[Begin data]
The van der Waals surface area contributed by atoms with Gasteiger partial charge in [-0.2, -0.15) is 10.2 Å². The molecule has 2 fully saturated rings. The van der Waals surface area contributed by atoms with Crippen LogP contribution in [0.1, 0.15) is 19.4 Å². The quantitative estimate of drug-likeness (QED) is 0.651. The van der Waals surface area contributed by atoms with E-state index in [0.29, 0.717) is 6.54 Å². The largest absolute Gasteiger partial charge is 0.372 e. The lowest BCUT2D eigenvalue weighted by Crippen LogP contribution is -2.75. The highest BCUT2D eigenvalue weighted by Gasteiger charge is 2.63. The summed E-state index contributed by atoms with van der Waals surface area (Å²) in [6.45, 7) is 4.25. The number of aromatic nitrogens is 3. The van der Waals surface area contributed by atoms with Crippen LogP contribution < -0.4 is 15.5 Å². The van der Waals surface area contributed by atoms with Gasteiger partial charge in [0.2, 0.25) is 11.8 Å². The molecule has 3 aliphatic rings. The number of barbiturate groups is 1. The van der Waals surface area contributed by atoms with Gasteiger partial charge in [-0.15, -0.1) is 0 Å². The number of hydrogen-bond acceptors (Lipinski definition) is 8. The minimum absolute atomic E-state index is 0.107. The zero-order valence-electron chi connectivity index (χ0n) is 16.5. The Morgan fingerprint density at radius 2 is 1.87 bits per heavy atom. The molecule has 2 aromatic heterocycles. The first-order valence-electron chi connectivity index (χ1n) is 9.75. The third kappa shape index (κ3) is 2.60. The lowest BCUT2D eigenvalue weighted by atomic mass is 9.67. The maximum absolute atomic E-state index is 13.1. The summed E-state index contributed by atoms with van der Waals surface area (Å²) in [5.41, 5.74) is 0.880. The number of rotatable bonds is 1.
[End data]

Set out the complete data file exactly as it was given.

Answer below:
The van der Waals surface area contributed by atoms with Gasteiger partial charge in [-0.2, -0.15) is 10.2 Å². The molecule has 2 fully saturated rings. The van der Waals surface area contributed by atoms with Crippen LogP contribution in [0.1, 0.15) is 19.4 Å². The quantitative estimate of drug-likeness (QED) is 0.651. The van der Waals surface area contributed by atoms with E-state index in [0.29, 0.717) is 6.54 Å². The largest absolute Gasteiger partial charge is 0.372 e. The lowest BCUT2D eigenvalue weighted by Crippen LogP contribution is -2.75. The highest BCUT2D eigenvalue weighted by Gasteiger charge is 2.63. The summed E-state index contributed by atoms with van der Waals surface area (Å²) in [6.45, 7) is 4.25. The number of aromatic nitrogens is 3. The van der Waals surface area contributed by atoms with Crippen LogP contribution < -0.4 is 15.5 Å². The van der Waals surface area contributed by atoms with Gasteiger partial charge in [0.2, 0.25) is 11.8 Å². The molecule has 3 aliphatic rings. The number of barbiturate groups is 1. The van der Waals surface area contributed by atoms with Gasteiger partial charge in [-0.15, -0.1) is 0 Å². The number of hydrogen-bond acceptors (Lipinski definition) is 8. The minimum absolute atomic E-state index is 0.107. The zero-order valence-electron chi connectivity index (χ0n) is 16.5. The Morgan fingerprint density at radius 2 is 1.87 bits per heavy atom. The molecule has 2 aromatic heterocycles. The first-order valence-electron chi connectivity index (χ1n) is 9.75. The third kappa shape index (κ3) is 2.60. The lowest BCUT2D eigenvalue weighted by atomic mass is 9.67. The maximum absolute atomic E-state index is 13.1. The summed E-state index contributed by atoms with van der Waals surface area (Å²) in [5.41, 5.74) is 0.880. The number of rotatable bonds is 1.